Sachsenhausen — well. It may not have been what are referred to as “killing camps” — 40,000 people died in its walls, and 60,000 died after leaving; compare that to Auschwitz II-Birkenau, for example, where 1,100,000 people died — but it was one of the first, and can one really use a quantitative scale to diminish the horror of these places? That seems wrong. One of the guys on the tour with us said “Only 40,000 died here?” — as though he was not impressed at all with the number of deaths in this place. I heard that and, even though I knew he meant it as a comparison — it felt like being hit in the solar plexus with a soccer ball. Only 40,000.
To be honest, I kind of wanted to turn around and punch him in the face.
Okay, maybe not punch him in the face. I did want to turn around and take him by the shoulders, tears in my eyes, and tell him this: People died here, sir. Forty-thousand may not be 1.1 million, but can you imagine everyone you know just dying? Because that’s what that would be like — except worse, really, because you probably don’t even know 40,000 people. 40,000 people would be like wiping out all of Penn State, or all the students at the University of Southern California. All of them, dead. And not just dying, but being gassed, maybe, or shot in the neck, or hanged and forced to suffocate because they purposefully used a smaller rope than would break your neck, even by accident? Because, sir, these people lived here. And they weren’t just people en masse, they weren’t just numbers like the Nazis gave them, they weren’t just statistics. Each person who died here knew other people, hurt other people, loved other people — in short, imagine 40,000 YOUs dying. Because each person here had as much at stake as you would.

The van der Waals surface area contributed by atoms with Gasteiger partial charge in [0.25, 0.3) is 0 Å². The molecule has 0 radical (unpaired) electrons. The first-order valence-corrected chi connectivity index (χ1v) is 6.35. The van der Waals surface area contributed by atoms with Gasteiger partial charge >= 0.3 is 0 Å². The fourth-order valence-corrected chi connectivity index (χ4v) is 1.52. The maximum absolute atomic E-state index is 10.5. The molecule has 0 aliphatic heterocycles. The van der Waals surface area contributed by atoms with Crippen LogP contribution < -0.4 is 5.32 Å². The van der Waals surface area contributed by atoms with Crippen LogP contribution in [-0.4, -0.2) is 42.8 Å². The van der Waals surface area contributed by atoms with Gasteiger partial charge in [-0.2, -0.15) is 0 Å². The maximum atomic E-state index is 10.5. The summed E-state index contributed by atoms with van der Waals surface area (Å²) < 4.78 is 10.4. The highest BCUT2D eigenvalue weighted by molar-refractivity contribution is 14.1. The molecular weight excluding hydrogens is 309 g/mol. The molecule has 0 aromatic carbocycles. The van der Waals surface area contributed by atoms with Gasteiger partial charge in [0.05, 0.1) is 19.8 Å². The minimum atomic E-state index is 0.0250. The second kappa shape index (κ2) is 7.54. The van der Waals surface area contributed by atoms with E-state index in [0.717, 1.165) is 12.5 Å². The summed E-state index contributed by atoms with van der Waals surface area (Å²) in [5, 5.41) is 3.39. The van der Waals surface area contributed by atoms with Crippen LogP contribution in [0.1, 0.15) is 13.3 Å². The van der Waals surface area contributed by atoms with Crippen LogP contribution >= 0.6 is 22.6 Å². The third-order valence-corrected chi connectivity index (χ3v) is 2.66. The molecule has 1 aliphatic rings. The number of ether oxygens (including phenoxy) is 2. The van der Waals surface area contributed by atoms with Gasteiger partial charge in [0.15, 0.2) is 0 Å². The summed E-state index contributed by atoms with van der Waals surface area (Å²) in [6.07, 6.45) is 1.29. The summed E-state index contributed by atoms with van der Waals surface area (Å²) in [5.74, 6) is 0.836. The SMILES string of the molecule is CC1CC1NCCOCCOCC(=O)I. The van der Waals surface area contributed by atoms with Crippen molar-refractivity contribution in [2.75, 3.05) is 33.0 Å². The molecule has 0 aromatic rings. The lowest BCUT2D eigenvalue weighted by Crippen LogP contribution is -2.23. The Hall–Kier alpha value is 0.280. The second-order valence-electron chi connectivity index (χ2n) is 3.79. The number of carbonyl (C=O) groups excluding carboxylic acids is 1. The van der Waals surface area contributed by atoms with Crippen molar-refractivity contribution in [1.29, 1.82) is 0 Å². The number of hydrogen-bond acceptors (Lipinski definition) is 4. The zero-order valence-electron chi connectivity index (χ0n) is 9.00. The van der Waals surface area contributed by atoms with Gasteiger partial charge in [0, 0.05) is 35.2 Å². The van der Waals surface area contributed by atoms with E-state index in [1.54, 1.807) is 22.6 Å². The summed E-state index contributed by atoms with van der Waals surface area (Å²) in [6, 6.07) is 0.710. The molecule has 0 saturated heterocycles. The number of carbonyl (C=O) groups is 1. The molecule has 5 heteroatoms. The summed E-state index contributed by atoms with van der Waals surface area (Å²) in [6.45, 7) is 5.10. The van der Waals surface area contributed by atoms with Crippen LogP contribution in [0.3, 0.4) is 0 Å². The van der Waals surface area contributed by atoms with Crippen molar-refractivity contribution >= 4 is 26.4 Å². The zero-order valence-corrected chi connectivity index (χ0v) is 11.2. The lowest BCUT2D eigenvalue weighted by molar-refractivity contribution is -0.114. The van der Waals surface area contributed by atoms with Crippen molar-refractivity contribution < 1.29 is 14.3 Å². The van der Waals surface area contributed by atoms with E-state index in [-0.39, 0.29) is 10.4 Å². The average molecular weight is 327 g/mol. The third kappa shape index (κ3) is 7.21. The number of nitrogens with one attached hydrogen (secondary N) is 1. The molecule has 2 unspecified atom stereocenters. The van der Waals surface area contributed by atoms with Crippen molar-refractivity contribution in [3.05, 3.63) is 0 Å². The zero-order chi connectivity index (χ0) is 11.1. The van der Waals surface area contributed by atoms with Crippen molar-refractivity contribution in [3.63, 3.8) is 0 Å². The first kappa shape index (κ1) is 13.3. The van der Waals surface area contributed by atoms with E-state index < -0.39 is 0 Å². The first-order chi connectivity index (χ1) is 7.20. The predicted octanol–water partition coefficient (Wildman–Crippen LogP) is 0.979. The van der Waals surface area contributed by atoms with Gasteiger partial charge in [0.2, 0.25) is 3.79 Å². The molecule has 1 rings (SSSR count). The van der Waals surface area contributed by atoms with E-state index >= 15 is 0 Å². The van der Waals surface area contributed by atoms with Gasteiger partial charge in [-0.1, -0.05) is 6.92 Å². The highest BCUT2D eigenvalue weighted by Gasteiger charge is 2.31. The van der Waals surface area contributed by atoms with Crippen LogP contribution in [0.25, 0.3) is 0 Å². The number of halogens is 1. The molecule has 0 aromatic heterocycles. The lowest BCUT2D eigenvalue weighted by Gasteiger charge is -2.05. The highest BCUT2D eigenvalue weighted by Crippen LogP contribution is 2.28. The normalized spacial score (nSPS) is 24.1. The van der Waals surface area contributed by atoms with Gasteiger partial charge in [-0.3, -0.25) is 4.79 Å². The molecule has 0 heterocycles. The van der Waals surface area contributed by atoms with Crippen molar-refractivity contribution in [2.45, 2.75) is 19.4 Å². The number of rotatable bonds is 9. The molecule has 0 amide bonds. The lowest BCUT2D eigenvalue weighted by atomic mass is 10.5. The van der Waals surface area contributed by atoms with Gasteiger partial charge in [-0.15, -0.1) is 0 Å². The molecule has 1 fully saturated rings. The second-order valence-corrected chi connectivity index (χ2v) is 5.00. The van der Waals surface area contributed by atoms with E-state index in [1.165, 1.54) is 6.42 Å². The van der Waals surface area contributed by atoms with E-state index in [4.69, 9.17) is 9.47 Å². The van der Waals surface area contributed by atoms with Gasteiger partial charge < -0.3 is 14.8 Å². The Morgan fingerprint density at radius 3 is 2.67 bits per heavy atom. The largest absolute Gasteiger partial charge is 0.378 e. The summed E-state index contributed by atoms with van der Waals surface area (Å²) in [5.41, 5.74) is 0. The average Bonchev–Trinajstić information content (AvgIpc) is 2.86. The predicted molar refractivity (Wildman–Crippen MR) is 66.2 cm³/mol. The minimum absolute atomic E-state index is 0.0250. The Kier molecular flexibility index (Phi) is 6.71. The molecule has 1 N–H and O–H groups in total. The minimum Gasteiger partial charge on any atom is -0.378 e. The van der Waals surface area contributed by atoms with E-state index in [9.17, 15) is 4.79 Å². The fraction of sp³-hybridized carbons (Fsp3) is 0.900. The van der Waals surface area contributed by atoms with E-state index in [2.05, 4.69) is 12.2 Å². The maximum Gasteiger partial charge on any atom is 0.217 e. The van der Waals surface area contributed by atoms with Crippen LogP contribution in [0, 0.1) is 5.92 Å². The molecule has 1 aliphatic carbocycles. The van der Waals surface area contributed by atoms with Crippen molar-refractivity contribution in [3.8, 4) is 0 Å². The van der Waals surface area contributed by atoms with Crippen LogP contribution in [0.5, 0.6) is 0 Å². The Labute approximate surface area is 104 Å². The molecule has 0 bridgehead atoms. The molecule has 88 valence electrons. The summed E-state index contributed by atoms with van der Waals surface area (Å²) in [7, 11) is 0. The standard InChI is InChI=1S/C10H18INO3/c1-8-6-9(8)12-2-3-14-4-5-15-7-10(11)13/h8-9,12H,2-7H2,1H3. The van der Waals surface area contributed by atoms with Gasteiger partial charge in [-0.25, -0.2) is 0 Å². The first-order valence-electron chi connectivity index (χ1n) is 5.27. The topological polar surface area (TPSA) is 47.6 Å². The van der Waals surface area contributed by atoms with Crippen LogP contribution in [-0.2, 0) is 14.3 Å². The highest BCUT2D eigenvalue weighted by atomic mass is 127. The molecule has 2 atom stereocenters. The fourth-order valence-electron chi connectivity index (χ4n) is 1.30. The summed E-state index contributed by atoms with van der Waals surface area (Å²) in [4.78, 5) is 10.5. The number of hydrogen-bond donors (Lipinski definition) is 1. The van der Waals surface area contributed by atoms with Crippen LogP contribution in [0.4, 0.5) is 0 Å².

The truth of the matter, I’m afraid, is I’m rather a coward. I’m much more eloquent in my head than I ever am in person, much braver in my mind than I am in real life. I’m sort of like a reversed Tin Man: instead of having courage and thinking I lack it, I think I have it and actually don’t.
So I put my head down, grit my teeth, and tried not to cry. You can’t cry, Connor. Not yet. Later, maybe, but there is more to be seen here — there is more to learn. Open those eyes and look, girl.
I could sit here and type out a list of facts for you, a list of facts about the horrors of Sachsenhausen and other concentration camps, about kommandants and where they went during their careers, about the brothel that was eventually created to encourage prisoners to work harder, about the twelve boys used for disease testing, about the way the prisoners were literally worked to death because they were not fed enough to make up for the calories they burned doing hard labor, about the different manners in which the imprisoned were killed…
I could do that. I like facts, usually: they lay things out clearly, neatly, succinctly. The problem with facts lies with their false black-and-white approach to what is actually a mess of tangled grey yarn.
Later on during our tour, another man was talking to our guide about Nazis after the war. “Why couldn’t they apologize?” he asked, “Why couldn’t they be remorseful?” Many of the former Nazis admitted their involvement with these horrors, see, but they did not apologize for them.